The real-life examples Steiner-Adair offers as support are convincing. They vividly illustrate the costs of ignoring these seven principles; and expose just how easily kids can conflate online illusions with real life scripts when their time spent in cyberspace outdistances time spent with those who love, guide and ground them in their physical space.
Clueless about how to make it clear to your kids that you love them and want to be there for them as they navigate choppy digital waters? Steiner-Adair addresses that too. After interviewing more than a thousand children about what makes a parent approachable, she brings it all back down to the issue of trust. Just as parents hope to trust their children, children crave to trust their parents.
Even as children’s lives become more complex, writes Steiner-Adair, “They continue, much as they did from birth, to watch us closely for cues that tell them whether we are approachable. They come to understand how each parent will react. . . . They develop a keen sense about which parent to approach with what kind of situation. Who goes ballistic over a B on a test? Who takes mistakes in stride? They learn when it’s okay to interrupt a parent at work and for what reason. And they know—or believe they know—when their parents are the last people in the world to approach. This is how we earn our reputation with them as reliable and trustworthy—or not.” No one is suggesting this is a new dynamic. But there’s no question that, like so many other social dynamics, it is heightened by our digital connectivity.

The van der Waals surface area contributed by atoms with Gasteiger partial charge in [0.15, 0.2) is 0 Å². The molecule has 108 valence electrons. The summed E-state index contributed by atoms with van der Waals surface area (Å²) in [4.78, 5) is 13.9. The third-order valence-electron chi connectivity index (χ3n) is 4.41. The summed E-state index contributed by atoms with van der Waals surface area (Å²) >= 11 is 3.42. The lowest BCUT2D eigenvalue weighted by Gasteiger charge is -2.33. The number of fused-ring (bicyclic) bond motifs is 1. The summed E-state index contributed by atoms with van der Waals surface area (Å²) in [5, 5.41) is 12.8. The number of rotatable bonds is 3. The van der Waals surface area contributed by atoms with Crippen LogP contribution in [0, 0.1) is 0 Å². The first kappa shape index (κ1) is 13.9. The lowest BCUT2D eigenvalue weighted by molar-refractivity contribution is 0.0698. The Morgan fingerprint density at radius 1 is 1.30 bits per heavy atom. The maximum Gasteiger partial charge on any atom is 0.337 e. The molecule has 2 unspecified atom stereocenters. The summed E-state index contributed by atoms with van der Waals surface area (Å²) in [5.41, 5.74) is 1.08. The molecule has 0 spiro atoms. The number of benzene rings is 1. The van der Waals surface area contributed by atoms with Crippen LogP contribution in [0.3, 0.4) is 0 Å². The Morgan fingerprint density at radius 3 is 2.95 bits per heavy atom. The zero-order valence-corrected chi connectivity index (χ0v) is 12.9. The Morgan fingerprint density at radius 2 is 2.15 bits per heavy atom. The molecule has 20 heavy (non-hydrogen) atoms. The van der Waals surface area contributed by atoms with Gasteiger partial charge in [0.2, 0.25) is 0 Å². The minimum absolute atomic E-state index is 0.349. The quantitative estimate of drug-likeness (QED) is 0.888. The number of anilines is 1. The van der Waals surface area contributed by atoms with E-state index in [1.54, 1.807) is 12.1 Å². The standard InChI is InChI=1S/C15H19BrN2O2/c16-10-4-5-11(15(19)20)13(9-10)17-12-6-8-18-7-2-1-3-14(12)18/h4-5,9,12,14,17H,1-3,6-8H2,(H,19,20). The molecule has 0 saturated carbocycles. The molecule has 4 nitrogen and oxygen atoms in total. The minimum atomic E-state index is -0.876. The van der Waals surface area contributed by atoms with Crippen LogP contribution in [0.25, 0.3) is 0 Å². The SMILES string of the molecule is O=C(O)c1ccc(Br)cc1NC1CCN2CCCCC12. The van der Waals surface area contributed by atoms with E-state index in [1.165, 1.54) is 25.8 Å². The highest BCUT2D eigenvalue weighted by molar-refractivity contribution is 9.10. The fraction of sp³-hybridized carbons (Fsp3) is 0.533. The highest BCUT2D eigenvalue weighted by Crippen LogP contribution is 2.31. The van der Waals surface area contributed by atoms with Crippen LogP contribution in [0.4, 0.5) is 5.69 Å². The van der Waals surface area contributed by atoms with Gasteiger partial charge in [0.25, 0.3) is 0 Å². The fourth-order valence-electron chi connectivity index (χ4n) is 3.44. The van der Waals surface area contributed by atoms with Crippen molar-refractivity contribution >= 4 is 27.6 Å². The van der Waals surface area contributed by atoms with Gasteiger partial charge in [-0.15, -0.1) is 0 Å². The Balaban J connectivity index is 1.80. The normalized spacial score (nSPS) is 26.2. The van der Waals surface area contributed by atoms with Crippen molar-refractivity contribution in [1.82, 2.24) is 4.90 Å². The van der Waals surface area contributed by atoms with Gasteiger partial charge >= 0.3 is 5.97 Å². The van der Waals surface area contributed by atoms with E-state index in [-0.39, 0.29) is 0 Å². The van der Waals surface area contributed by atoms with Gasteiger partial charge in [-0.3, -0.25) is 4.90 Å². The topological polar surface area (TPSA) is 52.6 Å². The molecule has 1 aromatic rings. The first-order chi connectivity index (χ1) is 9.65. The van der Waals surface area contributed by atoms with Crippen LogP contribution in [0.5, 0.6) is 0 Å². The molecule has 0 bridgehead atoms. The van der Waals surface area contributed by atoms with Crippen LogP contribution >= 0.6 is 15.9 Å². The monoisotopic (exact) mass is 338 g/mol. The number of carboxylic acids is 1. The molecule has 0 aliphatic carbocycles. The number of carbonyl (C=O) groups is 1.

These are not straightforward times. As parents, we are still finding our footing in a world that has changed dramatically since we were children. To Steiner-Adair, this means that we need to be aware that the answers to our dilemmas are nuanced: meaning that there are complexities to them. We need to “resist facile, fast-twitch answers,” she says, and grasp the understanding that “the big questions about how we use media and tech are not simple.”
This does not mean we need to abandon what she calls “old truths.” Quite the contrary. Dealing with nuance does not mean abandoning truth: and the most basic truth, when it comes to children, is that they need our attention. “Children flourish in families that work hard at the hard work of being a family,” Steiner-Adair concludes. And while we haven’t yet succeeded in applying this kind of relationship on a global scale (as she argues we desperately need to do) nevertheless, “we can deepen connections, cultivate closeness, and push pause more often to savor the gift of time and the primacy of family.”
The research citations in this compelling book are extensive and impressive, but you don’t need to be an academic to connect with Steiner-Adair’s important message. Her common sense and positive tone offer parents a generous measure of confidence that, yes—it’s possible to foster secure family relationships even in our intensely digital age; as well as to set children on the path to successfully navigating their own relationships far into the future.